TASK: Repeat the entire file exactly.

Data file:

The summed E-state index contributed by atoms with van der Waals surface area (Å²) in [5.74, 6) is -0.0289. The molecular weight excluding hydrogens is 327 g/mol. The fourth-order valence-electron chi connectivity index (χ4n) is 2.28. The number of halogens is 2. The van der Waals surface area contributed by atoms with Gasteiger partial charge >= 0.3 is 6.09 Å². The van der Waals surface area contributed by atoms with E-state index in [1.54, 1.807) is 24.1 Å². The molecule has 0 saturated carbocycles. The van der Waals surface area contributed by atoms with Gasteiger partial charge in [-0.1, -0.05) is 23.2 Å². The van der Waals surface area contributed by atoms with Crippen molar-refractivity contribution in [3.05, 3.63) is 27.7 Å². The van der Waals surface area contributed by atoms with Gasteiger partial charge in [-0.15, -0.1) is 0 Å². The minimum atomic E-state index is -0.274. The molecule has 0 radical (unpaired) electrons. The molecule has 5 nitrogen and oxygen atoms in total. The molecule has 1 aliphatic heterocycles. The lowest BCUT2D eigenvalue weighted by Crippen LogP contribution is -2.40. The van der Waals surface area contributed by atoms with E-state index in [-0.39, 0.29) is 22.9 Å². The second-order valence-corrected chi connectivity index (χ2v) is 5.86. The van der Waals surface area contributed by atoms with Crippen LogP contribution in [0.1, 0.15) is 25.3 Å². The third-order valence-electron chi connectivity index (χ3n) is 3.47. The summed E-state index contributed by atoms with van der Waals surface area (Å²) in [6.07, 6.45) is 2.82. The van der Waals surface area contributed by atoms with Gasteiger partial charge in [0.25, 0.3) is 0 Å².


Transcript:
The summed E-state index contributed by atoms with van der Waals surface area (Å²) in [5.74, 6) is -0.0289. The molecular weight excluding hydrogens is 327 g/mol. The fourth-order valence-electron chi connectivity index (χ4n) is 2.28. The number of halogens is 2. The van der Waals surface area contributed by atoms with Gasteiger partial charge >= 0.3 is 6.09 Å². The van der Waals surface area contributed by atoms with E-state index in [1.54, 1.807) is 24.1 Å². The molecule has 0 saturated carbocycles. The van der Waals surface area contributed by atoms with Gasteiger partial charge in [-0.1, -0.05) is 23.2 Å². The van der Waals surface area contributed by atoms with Crippen molar-refractivity contribution in [3.05, 3.63) is 27.7 Å². The van der Waals surface area contributed by atoms with Gasteiger partial charge in [-0.15, -0.1) is 0 Å². The minimum atomic E-state index is -0.274. The molecule has 0 radical (unpaired) electrons. The molecule has 5 nitrogen and oxygen atoms in total. The molecule has 1 aliphatic heterocycles. The lowest BCUT2D eigenvalue weighted by Crippen LogP contribution is -2.40. The van der Waals surface area contributed by atoms with E-state index in [-0.39, 0.29) is 22.9 Å². The second-order valence-corrected chi connectivity index (χ2v) is 5.86. The van der Waals surface area contributed by atoms with Crippen LogP contribution in [0.1, 0.15) is 25.3 Å². The third-order valence-electron chi connectivity index (χ3n) is 3.47. The summed E-state index contributed by atoms with van der Waals surface area (Å²) in [6.07, 6.45) is 2.82. The van der Waals surface area contributed by atoms with Gasteiger partial charge in [0.25, 0.3) is 0 Å².